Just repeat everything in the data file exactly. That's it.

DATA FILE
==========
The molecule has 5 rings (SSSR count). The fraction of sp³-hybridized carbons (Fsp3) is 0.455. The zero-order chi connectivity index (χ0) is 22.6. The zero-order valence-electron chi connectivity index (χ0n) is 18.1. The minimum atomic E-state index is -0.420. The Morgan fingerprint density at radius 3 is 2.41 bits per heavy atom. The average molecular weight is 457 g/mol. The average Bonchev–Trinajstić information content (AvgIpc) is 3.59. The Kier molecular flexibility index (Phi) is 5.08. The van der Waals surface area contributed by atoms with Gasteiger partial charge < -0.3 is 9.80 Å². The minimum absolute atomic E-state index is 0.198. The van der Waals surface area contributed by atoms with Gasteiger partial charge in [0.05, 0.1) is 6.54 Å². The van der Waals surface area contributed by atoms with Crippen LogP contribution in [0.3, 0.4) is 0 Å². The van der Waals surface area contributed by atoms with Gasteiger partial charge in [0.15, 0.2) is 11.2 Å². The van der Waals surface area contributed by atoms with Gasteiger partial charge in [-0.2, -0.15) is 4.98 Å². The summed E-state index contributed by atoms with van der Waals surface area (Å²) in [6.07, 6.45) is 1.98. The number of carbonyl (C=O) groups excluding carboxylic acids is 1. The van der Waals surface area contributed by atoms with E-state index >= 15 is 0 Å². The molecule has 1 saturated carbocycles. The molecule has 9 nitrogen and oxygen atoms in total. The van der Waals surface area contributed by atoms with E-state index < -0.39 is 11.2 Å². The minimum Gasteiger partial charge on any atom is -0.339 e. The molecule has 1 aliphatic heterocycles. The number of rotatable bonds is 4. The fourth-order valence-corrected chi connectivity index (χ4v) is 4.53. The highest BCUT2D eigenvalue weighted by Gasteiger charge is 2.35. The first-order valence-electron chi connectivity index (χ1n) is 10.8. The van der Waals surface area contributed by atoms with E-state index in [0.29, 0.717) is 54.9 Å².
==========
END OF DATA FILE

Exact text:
The molecule has 5 rings (SSSR count). The fraction of sp³-hybridized carbons (Fsp3) is 0.455. The zero-order chi connectivity index (χ0) is 22.6. The zero-order valence-electron chi connectivity index (χ0n) is 18.1. The minimum atomic E-state index is -0.420. The Morgan fingerprint density at radius 3 is 2.41 bits per heavy atom. The average molecular weight is 457 g/mol. The average Bonchev–Trinajstić information content (AvgIpc) is 3.59. The Kier molecular flexibility index (Phi) is 5.08. The van der Waals surface area contributed by atoms with Gasteiger partial charge < -0.3 is 9.80 Å². The minimum absolute atomic E-state index is 0.198. The van der Waals surface area contributed by atoms with Gasteiger partial charge in [0.05, 0.1) is 6.54 Å². The van der Waals surface area contributed by atoms with Crippen LogP contribution in [0.3, 0.4) is 0 Å². The van der Waals surface area contributed by atoms with Gasteiger partial charge in [0.15, 0.2) is 11.2 Å². The van der Waals surface area contributed by atoms with Gasteiger partial charge in [-0.2, -0.15) is 4.98 Å². The summed E-state index contributed by atoms with van der Waals surface area (Å²) in [6.07, 6.45) is 1.98. The number of carbonyl (C=O) groups excluding carboxylic acids is 1. The van der Waals surface area contributed by atoms with E-state index >= 15 is 0 Å². The molecule has 1 saturated carbocycles. The molecule has 9 nitrogen and oxygen atoms in total. The van der Waals surface area contributed by atoms with E-state index < -0.39 is 11.2 Å². The minimum Gasteiger partial charge on any atom is -0.339 e. The molecule has 1 aliphatic heterocycles. The number of rotatable bonds is 4. The fourth-order valence-corrected chi connectivity index (χ4v) is 4.53. The highest BCUT2D eigenvalue weighted by Gasteiger charge is 2.35. The first-order valence-electron chi connectivity index (χ1n) is 10.8. The van der Waals surface area contributed by atoms with E-state index in [0.29, 0.717) is 54.9 Å².